Links for readers: Ebooks vs paper redux

“The pile of unread books we have on our bedside tables is often referred to as a graveyard of good intentions. The list of unread books on our Kindles is more of a black hole of fleeting intentions.” — Craig Mod

The New York Times says print is far from dead, and Craig Mod asks if digital books will ever replace print. After a torrid but brief love affair, I admit that I have been reading less on the Kindle and succumbing more to the allure of physical books. I still use the Kindle for throwaway books, travel, library books, and sampling. I think it is a terrific tool that has its uses, but it is not a replacement for books as objects. When I catalog my reads, I always categorize Kindle books as “read but unowned,” because books on the Kindle do not feel like they are really mine.

Margaret Atwood again: She says now is not the time for realistic fiction. When is it ever the time? If you’re looking for some wonderfully unrealistic fiction, try Jeff VanderMeer’s Southern Reach trilogy, among the best books I’ve read all year; here’s a piece about writing it by VanderMeer in The Atlantic.

Let’s wrap up with a couple of fun infographics: one celebrating banned books week, and one celebrating Halloween monsters.

12 Banned Books to Read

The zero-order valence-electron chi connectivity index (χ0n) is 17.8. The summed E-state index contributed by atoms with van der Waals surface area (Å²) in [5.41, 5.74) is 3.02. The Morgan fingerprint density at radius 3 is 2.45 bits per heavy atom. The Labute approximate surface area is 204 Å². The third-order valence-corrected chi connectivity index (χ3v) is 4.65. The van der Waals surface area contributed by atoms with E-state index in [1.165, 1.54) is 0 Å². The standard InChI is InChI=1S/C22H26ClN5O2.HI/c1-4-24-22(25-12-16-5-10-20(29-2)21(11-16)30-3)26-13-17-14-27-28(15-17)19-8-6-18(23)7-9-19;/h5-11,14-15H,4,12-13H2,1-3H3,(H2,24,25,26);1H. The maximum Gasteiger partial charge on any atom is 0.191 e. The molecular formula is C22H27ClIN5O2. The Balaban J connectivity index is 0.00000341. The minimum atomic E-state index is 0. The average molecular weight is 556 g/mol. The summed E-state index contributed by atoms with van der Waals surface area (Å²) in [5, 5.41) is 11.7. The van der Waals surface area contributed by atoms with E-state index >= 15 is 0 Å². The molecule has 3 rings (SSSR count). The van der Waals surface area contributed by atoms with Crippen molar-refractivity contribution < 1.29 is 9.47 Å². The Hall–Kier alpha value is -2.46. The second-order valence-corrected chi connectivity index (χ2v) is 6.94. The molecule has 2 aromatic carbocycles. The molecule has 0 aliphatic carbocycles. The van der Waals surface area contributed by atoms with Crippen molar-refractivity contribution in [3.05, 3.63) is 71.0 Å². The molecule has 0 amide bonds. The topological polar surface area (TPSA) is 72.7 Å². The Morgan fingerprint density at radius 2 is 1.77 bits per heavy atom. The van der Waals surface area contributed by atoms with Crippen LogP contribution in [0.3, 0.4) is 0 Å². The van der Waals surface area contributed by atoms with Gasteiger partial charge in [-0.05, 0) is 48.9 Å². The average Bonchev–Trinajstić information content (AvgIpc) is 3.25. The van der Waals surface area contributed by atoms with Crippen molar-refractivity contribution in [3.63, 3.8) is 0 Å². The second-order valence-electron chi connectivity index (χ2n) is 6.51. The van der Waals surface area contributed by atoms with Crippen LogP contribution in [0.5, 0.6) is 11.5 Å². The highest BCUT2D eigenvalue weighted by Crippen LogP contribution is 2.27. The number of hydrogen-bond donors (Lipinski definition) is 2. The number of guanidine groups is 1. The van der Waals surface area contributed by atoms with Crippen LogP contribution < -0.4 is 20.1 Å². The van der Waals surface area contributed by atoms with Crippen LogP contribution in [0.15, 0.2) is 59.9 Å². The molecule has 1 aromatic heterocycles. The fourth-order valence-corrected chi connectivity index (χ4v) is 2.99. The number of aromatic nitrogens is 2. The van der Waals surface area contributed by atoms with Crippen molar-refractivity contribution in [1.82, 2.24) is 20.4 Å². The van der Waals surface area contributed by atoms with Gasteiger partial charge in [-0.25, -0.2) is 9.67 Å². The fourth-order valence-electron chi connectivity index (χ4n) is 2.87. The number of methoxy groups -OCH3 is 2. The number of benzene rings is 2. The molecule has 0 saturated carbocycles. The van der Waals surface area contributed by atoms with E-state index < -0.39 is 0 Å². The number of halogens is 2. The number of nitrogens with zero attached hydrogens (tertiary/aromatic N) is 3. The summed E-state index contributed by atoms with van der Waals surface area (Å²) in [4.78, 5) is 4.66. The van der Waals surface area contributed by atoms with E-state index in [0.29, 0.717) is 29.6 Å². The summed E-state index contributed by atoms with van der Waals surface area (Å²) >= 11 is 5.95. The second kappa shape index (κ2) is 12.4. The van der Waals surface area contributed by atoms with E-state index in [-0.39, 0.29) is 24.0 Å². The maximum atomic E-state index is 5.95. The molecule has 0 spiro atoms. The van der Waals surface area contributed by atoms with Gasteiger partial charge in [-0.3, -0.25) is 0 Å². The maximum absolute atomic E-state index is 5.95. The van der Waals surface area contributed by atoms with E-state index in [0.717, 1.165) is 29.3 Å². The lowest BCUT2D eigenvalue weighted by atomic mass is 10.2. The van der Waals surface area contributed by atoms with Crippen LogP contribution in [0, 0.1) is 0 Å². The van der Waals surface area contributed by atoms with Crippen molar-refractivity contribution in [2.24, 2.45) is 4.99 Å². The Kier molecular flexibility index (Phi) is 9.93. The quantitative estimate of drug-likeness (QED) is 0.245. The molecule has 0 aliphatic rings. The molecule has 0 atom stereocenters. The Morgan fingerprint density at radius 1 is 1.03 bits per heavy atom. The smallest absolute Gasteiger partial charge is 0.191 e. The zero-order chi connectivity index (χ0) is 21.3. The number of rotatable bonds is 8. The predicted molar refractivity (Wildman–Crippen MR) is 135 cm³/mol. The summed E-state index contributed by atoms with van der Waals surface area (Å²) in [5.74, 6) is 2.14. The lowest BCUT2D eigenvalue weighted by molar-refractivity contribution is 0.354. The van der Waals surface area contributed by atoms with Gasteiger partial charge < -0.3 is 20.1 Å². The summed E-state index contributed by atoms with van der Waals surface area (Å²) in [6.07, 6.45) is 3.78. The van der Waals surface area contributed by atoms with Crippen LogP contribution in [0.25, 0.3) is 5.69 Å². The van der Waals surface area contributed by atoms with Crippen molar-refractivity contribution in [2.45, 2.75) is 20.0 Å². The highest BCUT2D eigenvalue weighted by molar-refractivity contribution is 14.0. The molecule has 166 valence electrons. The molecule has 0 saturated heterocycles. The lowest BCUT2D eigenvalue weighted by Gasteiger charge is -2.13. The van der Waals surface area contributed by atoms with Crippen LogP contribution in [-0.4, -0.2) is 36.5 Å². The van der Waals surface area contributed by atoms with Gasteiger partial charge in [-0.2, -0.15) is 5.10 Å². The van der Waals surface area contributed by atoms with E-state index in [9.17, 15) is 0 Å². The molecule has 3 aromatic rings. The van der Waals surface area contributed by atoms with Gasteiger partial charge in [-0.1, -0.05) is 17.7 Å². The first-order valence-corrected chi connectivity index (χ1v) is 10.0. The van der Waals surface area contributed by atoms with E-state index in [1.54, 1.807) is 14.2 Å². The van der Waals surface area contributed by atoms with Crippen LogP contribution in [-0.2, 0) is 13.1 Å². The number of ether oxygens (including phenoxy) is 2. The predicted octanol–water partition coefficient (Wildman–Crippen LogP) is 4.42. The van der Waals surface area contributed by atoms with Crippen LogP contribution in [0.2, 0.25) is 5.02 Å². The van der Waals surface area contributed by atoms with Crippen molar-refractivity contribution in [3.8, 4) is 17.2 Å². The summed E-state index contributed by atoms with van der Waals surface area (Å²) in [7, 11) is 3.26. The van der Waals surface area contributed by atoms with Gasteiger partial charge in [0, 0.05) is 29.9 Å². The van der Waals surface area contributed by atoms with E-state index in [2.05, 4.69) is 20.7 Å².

This is the week that we celebrate books that have been banned or challenged. Usually, the books are banned from school libraries or from being taught in school. The reasons given seem valid–sexual content, dirty language, racism–but dig a little deeper and you’ll generally find that the true reason is that these books seem dangerous. Often the ideas they contain are challenging–to authority, to established institutions, to the status quo. Perhaps this is why so much effort is made to keep these books out of the hands of children. Yet, the very act of challenging these books brings them to our attention and creates a handy reading list full of dangerous ideas. Here is my recommended reading list of banned or challenged books, one for each month in the year. Share them with a child you know.

Animal Farm by George Orwell The Adventures of Huckleberry Finn by Mark TwainThe Diary of a Young Girl by Anne FrankAlice's Adventures in Wonderland by Lewis CarrollFahrenheit 451 by Ray BradburyTo Kill a Mockingbird by Harper LeeThe Hobbit by JRR TolkienHarry Potter and the Sorcerer's Stone by JK RowlingWatership Down by Richard AdamsCharlie and the Chocolate Factory by Roald DahlThe Catcher in the Rye by JD SalingerThe Giver by Lois Lowry